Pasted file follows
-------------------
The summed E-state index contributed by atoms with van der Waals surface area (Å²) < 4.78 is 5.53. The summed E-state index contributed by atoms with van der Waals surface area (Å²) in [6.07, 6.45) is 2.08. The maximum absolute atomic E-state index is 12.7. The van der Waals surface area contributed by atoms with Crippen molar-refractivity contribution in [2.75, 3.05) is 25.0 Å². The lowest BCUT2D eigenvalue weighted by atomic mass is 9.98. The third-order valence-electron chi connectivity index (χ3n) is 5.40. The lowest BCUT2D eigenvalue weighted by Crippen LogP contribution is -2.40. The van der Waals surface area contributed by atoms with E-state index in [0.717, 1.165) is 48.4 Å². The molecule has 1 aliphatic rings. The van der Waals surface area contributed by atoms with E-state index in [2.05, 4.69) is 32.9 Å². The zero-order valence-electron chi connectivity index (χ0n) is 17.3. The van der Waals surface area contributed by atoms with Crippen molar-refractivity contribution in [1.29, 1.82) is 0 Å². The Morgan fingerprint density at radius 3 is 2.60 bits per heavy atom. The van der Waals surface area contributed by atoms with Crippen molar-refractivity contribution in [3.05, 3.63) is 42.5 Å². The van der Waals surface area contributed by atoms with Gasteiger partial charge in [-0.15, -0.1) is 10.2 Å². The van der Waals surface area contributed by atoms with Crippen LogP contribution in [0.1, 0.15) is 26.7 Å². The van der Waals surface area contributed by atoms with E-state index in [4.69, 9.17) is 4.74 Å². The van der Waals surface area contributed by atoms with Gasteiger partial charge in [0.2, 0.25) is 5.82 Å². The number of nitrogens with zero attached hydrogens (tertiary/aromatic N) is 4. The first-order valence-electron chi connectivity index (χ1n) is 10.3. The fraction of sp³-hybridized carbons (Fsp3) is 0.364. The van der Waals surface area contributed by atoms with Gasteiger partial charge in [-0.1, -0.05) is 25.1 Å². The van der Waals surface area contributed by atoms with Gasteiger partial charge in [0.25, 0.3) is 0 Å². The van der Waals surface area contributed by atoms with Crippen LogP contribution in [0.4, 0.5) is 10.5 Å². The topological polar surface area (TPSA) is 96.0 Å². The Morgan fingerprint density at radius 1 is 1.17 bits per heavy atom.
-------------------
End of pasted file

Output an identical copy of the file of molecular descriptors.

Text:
The summed E-state index contributed by atoms with van der Waals surface area (Å²) < 4.78 is 5.53. The summed E-state index contributed by atoms with van der Waals surface area (Å²) in [6.07, 6.45) is 2.08. The maximum absolute atomic E-state index is 12.7. The van der Waals surface area contributed by atoms with Crippen molar-refractivity contribution in [2.75, 3.05) is 25.0 Å². The lowest BCUT2D eigenvalue weighted by atomic mass is 9.98. The third-order valence-electron chi connectivity index (χ3n) is 5.40. The lowest BCUT2D eigenvalue weighted by Crippen LogP contribution is -2.40. The van der Waals surface area contributed by atoms with E-state index in [0.717, 1.165) is 48.4 Å². The molecule has 1 aliphatic rings. The van der Waals surface area contributed by atoms with E-state index in [2.05, 4.69) is 32.9 Å². The zero-order valence-electron chi connectivity index (χ0n) is 17.3. The van der Waals surface area contributed by atoms with Crippen molar-refractivity contribution in [1.29, 1.82) is 0 Å². The Morgan fingerprint density at radius 3 is 2.60 bits per heavy atom. The van der Waals surface area contributed by atoms with Crippen molar-refractivity contribution in [3.05, 3.63) is 42.5 Å². The van der Waals surface area contributed by atoms with Gasteiger partial charge in [-0.15, -0.1) is 10.2 Å². The van der Waals surface area contributed by atoms with Crippen LogP contribution in [0.1, 0.15) is 26.7 Å². The van der Waals surface area contributed by atoms with E-state index in [4.69, 9.17) is 4.74 Å². The van der Waals surface area contributed by atoms with Gasteiger partial charge in [0.2, 0.25) is 5.82 Å². The number of nitrogens with zero attached hydrogens (tertiary/aromatic N) is 4. The first-order valence-electron chi connectivity index (χ1n) is 10.3. The fraction of sp³-hybridized carbons (Fsp3) is 0.364. The van der Waals surface area contributed by atoms with Gasteiger partial charge in [-0.1, -0.05) is 25.1 Å². The van der Waals surface area contributed by atoms with Gasteiger partial charge in [0.25, 0.3) is 0 Å². The van der Waals surface area contributed by atoms with Crippen LogP contribution in [0.4, 0.5) is 10.5 Å². The topological polar surface area (TPSA) is 96.0 Å². The Morgan fingerprint density at radius 1 is 1.17 bits per heavy atom.